Color, 2007, 117m. / Directed by Eric Stanze / Starring William Clifton, Lindsay Luscri, Bryan Lane, Jason Allen Wolfe, Ramona Midgett
Cinema Epoch / Wicked Pixedl (US R1 NTSC) / WS (1.78:1) (16:9) / DD2.0

A surprising and gratifying change of pace from the guys at Wicked Pixel (Ice from the Sun, Scrapbook), this stylish and atmospheric ghost story by its most recognizable director, Eric Stanze, is a far cry from the aggressive and often experimental cult films in his repertoire. This time he tells a carefully controlled, often bone-chilling tale bathed in ominous shadows and murky lantern light, with a surprising twist waiting at the end.

In the small town of Eidon's Crossing, fear still lingers decades later after a string of child murders connected to the nearby Dogwood Park, which was shut down and referred to by the locals as Deadwood Park. Few victims from the 1979 ordeal were found, and the brother of one of them, Jacob (Clifton), returns to put the pieces together. With the aid of the sheriff's daughter (Luscri) and more than a few ghostly clues, he investigates whether the accused murderer was really responsible... or something more sinister still waits ahead.

Though it features a few sparing dollops of bloodshed during its finale, Deadwood Park is easily the most restrained Wicked Pixel film to date and would make a solid intro for those wary of its more difficult entries like China White Serpentine. The actors all do a solid job, and the ambitious production also manages to include a few time-skipping flashback sequences and some clever injections of black and white footage. The abandoned park locale makes for a unique visual by itself, while Stanze also makes expert use of dirty basements, darkly lit bathrooms, and clutching hands to induce shivers with seemingly little effort. Don't expect a shock every second, however; this is a slow and steady spooker more in the British tradition (though some might also compare a couple of moments to J-horror) and all the better for it.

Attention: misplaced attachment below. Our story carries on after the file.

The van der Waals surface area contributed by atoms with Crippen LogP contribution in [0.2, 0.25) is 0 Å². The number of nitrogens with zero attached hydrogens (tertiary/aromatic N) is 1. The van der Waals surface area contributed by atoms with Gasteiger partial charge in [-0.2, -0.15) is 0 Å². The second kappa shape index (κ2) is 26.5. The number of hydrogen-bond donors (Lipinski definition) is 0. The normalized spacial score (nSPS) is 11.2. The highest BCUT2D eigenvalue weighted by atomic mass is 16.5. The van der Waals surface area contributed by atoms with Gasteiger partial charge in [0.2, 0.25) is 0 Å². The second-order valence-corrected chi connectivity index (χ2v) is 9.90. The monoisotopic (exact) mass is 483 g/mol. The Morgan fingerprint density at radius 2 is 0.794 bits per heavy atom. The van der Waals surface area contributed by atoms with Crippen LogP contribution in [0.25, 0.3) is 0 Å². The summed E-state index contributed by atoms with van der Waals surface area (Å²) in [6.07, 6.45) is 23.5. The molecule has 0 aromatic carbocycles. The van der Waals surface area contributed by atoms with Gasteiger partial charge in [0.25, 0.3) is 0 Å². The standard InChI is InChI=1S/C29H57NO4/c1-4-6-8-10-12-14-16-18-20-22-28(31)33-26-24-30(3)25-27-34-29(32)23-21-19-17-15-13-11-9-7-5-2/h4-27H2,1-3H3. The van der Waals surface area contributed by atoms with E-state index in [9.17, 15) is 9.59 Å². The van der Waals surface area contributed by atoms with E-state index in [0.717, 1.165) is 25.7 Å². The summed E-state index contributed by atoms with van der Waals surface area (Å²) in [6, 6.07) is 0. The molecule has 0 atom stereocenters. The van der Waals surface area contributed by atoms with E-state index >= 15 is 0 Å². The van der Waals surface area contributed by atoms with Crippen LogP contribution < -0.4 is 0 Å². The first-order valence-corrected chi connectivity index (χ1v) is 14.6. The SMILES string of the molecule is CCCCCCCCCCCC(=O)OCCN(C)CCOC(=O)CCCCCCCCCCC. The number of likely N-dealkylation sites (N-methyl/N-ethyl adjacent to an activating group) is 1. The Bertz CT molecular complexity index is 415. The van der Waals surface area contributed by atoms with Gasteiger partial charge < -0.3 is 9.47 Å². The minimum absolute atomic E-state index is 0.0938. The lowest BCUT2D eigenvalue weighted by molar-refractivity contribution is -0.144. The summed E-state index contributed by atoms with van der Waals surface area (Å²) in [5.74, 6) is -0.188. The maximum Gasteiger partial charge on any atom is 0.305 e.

Bearing the new credit of "A Motion Picture by Eric Stanze," this project's aesthetic jump is especially obvious in the use of widescreen framing for the first time, and Stanze and company adapt to the framing change with a great deal of skill. Stylish landscape shots and unorthodox compositions even in the most mundane dialogue scenes make for an engaging viewing experience, and the use of light and shadow is actually more impressive than that in most major studio horror efforts. The extras include a music video, a quick outtake reel, and a typically insightful and enjoyabe audio commentary by Stanze covering the production of the film from start to finish, including scouting for the tricky park location and using actors both seasoned and new (including welcome supporting flashback roles for the reliable Emily Haack and Jason Christ).

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